Coronavirus Continues to be a Catalysts
News about the coronavirus continues to have an impact on global markets.
China’s National Health Commission has confirmed more than 800 new cases of the virus in China. Additionally, South Korea has reported more than 200 new cases within it’s borders. As for the U.S., a total of 34 cases have now been confirmed.
As more cases are reported outside of mainland China, markets continue to respond with investors fearful of the economic impact the virus continues to have.
Top 3 U.S. Stock Indices Fall
The Dow Jones Industrial Average dropped 227.6 points, closing at 28,992.4 marking a 0.78% decrease.
The S&P 500 took a bigger hit and fell by 1.05%, closing at around 3,337.4.
As for the Nasdaq Composite, the third of the top 3 most followed U.S. stock indices after the two previously mentioned, a decline of 1.79% to 9,576.6 was seen.
It seems in light of recent coronavirus news, investors are ditching stocks and putting their money into bonds.
30-Year U.S. Bond Rate Hits Record Low
As the coronavirus continues to negatively affect market sentiment, traders are loading up on bonds.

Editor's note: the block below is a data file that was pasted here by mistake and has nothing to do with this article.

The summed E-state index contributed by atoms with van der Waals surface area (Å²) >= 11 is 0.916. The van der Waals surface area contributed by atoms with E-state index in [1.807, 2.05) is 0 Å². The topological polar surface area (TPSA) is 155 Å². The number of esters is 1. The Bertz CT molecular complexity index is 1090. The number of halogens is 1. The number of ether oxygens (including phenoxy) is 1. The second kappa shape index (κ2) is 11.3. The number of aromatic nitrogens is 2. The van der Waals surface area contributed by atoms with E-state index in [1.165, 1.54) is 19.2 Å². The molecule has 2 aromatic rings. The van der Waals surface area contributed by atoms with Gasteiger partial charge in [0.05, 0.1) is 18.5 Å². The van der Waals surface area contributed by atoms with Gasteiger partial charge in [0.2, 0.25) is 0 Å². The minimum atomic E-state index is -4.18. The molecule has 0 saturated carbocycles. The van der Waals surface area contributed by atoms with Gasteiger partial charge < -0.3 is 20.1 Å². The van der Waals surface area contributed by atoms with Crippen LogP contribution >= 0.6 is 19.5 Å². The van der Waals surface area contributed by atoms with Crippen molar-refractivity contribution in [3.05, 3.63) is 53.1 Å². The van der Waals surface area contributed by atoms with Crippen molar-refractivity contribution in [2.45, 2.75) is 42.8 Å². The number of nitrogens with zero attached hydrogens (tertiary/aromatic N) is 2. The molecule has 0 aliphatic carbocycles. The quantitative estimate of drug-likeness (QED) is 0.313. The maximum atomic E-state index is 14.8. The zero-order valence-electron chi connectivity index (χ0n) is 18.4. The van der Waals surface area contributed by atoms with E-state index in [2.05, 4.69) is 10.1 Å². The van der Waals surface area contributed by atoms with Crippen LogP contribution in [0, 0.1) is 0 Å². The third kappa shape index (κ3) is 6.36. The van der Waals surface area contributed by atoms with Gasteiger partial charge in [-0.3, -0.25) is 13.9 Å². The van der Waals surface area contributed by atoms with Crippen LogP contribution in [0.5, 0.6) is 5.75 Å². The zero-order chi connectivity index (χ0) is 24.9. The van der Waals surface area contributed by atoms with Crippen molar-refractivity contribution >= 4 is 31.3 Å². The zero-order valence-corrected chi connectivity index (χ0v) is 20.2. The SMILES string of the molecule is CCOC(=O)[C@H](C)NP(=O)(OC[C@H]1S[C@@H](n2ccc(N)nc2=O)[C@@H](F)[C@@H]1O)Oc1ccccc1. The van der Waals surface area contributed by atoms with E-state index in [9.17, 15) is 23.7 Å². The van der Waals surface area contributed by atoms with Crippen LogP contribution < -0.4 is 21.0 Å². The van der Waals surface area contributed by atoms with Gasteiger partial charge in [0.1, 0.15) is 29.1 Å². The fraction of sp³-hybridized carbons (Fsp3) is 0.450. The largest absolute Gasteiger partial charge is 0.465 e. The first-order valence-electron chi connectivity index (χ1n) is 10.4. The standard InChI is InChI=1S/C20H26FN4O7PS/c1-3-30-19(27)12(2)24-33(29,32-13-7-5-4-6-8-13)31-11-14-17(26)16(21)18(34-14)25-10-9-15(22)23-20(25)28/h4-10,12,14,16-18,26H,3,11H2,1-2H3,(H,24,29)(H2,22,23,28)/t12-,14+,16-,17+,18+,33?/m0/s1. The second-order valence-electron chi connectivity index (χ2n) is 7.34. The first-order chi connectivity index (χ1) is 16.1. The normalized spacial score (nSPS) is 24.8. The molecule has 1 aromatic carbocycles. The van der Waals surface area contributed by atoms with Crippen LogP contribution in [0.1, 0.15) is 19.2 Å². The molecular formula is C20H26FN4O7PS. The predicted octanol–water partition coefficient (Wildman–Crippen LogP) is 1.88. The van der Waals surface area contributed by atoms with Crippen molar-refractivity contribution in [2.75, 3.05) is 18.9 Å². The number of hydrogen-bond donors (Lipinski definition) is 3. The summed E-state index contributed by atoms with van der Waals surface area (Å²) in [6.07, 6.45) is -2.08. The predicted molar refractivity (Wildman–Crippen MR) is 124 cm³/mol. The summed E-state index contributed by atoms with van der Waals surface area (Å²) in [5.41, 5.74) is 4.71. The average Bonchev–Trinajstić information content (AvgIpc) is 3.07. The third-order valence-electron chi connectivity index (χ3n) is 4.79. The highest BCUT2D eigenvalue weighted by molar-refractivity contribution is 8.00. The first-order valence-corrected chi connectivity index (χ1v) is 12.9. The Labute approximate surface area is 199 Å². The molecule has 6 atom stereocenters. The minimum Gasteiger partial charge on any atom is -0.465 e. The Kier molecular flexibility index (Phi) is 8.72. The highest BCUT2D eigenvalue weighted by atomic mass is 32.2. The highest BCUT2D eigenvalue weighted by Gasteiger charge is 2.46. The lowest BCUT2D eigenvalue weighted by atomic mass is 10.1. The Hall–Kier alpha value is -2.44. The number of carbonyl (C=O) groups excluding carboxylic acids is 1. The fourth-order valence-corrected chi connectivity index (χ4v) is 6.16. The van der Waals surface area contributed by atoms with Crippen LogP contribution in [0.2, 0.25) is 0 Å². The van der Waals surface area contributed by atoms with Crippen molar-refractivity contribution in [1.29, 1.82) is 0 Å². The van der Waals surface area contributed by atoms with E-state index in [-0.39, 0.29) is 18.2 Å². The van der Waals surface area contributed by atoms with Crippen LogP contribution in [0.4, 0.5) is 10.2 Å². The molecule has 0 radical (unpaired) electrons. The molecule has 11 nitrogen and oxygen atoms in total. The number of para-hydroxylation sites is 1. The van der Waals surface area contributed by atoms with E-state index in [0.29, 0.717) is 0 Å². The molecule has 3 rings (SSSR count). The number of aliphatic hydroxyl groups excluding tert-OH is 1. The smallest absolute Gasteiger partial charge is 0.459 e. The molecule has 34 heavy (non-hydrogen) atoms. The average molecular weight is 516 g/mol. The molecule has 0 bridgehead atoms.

So much in fact that the 30-year U.S. bond rate has been pushed to its lowest level – ever. Furthermore, gold has shot up to its highest level in seven years. Some are speculating it may continue and reach levels at $1,700.
Major Tech Stocks Drop
Another significant tech stock, Microsoft, saw an even bigger slump down to 3.16%. This made it one of the worst performing Dow stocks today.
As for Virgin Galactic (SPCE), after having a crazy bull run this week with gains reaching around 30%, the stock saw a decline of 9.10% going from a high of 36 before closing at 33.87.
As more news emerges about the coronavirus, investors will continue to keep an eye on it and react accordingly (as they have been).
Furthermore, Berkshire Hathaway’s Warren Buffet will publish his highly-anticipated annual shareholder letter on Saturday. Buffet’s letter usually gives investors an idea as to how he and his partner, Charlie Munger, view the current state of the stock Market. This tradition goes all the way back to 1977.